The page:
Like practitioners, students may find it difficult to develop an interest in ethics until, as one writer put it, "It's damage-control time," but their sometimes active hostility to the subject is another more complex matter. Pondering this phenomenon two years ago, STUDENT LAWYER columnist Rosemary Harold concluded that ethical positions involved "so much of a personal, emotional stake that traditional law school debate breaks down." Students are threatened enough by having their intellectual limitations revealed on an almost daily basis; having also to bare their souls strikes too close.
To professors, this nowhere-to-run aspect is part of the appeal. Andrew Kaufman, who has taught professional responsibility for nearly 25 years, observes: "It's the one course where students have to decide what to do and how to do it. There's none of this 'on the one hand, on the other hand' hedging." Teachers call it "decision-making"; students call it "exposure."
To make professional responsibility more relevant and more palatable, law schools are introducing innovations in its teaching. The bad news is that none of this may make much of a difference. Why? Because problems inherent in the structure of legal education and, more important, trends within the profession itself seem to be undercutting their efforts. Ultimately, the problem may lie less in the teaching than with what's being taught--and in the bar's uncomfortable relationship with its own standards.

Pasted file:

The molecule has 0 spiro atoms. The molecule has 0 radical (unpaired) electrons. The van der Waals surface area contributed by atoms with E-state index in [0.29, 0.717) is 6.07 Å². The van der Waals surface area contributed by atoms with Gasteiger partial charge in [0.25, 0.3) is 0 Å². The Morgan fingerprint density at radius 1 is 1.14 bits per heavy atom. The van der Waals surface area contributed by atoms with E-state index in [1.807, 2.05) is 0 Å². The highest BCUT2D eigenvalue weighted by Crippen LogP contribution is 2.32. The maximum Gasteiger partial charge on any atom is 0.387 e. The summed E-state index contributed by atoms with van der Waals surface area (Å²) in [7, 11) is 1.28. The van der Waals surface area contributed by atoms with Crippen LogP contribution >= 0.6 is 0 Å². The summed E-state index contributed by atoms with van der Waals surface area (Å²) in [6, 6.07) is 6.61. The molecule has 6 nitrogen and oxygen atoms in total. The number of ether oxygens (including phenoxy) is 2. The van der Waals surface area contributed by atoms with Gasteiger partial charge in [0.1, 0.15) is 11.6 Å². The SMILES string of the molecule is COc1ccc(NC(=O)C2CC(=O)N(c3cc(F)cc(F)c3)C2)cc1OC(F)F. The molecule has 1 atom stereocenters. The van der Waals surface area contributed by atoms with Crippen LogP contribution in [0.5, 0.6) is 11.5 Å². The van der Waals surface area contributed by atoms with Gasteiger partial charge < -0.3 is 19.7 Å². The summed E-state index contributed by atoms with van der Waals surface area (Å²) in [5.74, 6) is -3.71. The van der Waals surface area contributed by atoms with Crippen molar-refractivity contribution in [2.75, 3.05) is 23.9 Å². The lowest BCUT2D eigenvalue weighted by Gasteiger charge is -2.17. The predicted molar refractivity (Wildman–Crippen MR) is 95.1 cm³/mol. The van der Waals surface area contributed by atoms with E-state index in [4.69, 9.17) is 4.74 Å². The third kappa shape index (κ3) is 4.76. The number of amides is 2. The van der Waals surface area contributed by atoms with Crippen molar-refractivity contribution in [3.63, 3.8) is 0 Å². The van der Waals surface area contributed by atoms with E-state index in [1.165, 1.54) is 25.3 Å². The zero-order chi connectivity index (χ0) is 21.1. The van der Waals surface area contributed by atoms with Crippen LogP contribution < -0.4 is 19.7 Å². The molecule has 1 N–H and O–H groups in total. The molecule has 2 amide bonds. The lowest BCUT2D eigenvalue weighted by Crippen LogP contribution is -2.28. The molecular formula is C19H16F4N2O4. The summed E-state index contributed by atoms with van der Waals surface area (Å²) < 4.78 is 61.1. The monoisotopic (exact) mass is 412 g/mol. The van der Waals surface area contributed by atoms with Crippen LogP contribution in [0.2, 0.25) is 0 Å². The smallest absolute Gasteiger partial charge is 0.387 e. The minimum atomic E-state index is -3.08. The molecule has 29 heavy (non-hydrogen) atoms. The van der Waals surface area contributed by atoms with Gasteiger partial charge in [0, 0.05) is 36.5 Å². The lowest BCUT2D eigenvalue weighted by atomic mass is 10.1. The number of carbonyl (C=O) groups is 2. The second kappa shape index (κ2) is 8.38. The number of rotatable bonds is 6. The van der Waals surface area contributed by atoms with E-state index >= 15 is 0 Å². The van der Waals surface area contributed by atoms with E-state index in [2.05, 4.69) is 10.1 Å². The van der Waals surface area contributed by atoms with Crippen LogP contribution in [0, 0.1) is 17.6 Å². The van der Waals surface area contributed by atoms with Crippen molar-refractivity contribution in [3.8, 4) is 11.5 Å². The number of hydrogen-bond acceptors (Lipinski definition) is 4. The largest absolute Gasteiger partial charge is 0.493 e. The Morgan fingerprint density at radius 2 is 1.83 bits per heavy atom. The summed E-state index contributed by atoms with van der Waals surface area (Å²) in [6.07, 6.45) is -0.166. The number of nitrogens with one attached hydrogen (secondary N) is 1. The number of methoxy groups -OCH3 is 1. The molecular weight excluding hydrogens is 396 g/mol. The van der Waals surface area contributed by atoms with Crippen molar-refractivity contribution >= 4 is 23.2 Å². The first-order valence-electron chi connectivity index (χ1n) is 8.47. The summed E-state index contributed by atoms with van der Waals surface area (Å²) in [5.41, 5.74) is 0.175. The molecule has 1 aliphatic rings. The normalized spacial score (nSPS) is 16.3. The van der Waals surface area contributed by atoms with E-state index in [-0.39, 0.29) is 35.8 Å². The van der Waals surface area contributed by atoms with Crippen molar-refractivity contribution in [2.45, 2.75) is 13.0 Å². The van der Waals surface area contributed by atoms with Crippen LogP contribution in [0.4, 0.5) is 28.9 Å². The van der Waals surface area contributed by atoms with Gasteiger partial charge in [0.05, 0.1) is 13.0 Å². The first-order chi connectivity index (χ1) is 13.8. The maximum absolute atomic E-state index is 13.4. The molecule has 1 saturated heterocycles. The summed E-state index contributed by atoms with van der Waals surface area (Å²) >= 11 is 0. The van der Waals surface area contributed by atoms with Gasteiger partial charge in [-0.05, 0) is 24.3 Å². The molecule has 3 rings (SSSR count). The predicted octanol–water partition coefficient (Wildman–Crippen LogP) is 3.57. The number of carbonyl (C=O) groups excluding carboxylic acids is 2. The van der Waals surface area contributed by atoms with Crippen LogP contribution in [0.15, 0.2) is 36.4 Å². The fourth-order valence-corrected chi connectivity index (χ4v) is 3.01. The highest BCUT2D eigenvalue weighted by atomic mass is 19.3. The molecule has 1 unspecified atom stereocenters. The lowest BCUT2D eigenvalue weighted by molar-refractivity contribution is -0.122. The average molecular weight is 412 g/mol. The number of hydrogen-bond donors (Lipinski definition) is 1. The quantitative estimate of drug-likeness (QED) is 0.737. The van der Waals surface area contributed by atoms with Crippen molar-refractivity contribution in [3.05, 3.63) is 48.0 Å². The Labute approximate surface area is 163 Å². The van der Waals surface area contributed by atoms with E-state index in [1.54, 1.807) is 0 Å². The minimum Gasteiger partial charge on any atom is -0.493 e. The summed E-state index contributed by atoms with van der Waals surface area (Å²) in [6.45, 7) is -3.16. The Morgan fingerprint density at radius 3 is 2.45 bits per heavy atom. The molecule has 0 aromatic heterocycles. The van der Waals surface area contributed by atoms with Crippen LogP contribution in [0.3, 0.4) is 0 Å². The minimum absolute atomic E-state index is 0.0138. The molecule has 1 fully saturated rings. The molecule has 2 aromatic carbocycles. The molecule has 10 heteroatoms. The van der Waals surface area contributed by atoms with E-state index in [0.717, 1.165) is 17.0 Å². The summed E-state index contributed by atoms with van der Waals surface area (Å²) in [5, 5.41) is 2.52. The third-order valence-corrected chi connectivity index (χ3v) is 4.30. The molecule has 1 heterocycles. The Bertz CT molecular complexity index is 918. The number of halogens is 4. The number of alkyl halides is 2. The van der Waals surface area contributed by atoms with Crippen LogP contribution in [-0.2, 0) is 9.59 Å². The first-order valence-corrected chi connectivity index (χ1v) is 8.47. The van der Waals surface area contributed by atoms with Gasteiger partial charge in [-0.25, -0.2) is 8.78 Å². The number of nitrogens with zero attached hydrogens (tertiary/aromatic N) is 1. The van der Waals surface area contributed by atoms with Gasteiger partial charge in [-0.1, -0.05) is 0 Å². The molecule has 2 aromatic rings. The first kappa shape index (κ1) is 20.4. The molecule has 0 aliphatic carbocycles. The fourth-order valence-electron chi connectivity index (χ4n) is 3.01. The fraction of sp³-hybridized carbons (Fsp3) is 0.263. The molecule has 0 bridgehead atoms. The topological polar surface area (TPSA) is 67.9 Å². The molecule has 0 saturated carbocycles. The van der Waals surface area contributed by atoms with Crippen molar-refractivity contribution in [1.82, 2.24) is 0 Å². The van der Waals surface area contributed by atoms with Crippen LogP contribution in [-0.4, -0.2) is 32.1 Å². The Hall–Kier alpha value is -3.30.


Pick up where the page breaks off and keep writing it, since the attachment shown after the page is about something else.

In a late 1970s study of legal education, Ronald Pipkin, associate professor of law at the University of Massachusetts, found disturbing "curricular paradox" in the teaching of legal ethics. In legal education, analytical skill gets first prize, and this is what the Socratic method aims to develop. Sensitivity which is best nurtured by discussion, ranks last. Discussion, not Socratic method, is the primary mode for teaching professional responsibility, and that automatically conveys second-class status to both faculty as well as students. Those academic norms that subtly consigned professional responsibility to an intellectual backwater aided in developing "professionals who understand matters of professional ethics to be peripheral to their role."